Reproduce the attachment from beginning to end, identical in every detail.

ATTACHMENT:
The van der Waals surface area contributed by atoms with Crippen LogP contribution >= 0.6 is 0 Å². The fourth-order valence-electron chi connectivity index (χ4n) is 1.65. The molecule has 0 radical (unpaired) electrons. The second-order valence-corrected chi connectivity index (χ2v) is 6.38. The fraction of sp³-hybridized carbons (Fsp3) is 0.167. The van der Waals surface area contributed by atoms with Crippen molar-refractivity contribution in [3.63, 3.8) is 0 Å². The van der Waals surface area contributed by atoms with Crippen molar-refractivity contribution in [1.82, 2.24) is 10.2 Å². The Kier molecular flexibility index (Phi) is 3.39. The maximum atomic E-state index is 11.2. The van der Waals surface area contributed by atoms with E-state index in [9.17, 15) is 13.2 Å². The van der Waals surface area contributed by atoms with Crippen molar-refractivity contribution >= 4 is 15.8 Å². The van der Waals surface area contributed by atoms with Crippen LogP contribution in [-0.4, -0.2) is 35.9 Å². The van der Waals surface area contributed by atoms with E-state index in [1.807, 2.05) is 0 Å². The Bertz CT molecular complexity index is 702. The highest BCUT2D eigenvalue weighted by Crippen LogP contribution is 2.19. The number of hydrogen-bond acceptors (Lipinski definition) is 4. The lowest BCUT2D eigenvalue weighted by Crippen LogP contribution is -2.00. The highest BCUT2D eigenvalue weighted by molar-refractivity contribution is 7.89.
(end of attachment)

The van der Waals surface area contributed by atoms with Crippen LogP contribution >= 0.6 is 0 Å². The fourth-order valence-electron chi connectivity index (χ4n) is 1.65. The molecule has 0 radical (unpaired) electrons. The second-order valence-corrected chi connectivity index (χ2v) is 6.38. The fraction of sp³-hybridized carbons (Fsp3) is 0.167. The van der Waals surface area contributed by atoms with Crippen molar-refractivity contribution in [3.63, 3.8) is 0 Å². The van der Waals surface area contributed by atoms with Crippen molar-refractivity contribution in [1.82, 2.24) is 10.2 Å². The Kier molecular flexibility index (Phi) is 3.39. The maximum atomic E-state index is 11.2. The van der Waals surface area contributed by atoms with E-state index in [9.17, 15) is 13.2 Å². The van der Waals surface area contributed by atoms with Crippen molar-refractivity contribution >= 4 is 15.8 Å². The van der Waals surface area contributed by atoms with Crippen LogP contribution in [-0.4, -0.2) is 35.9 Å². The van der Waals surface area contributed by atoms with E-state index in [1.807, 2.05) is 0 Å². The Bertz CT molecular complexity index is 702. The highest BCUT2D eigenvalue weighted by Crippen LogP contribution is 2.19. The number of hydrogen-bond acceptors (Lipinski definition) is 4. The lowest BCUT2D eigenvalue weighted by Crippen LogP contribution is -2.00. The highest BCUT2D eigenvalue weighted by molar-refractivity contribution is 7.89.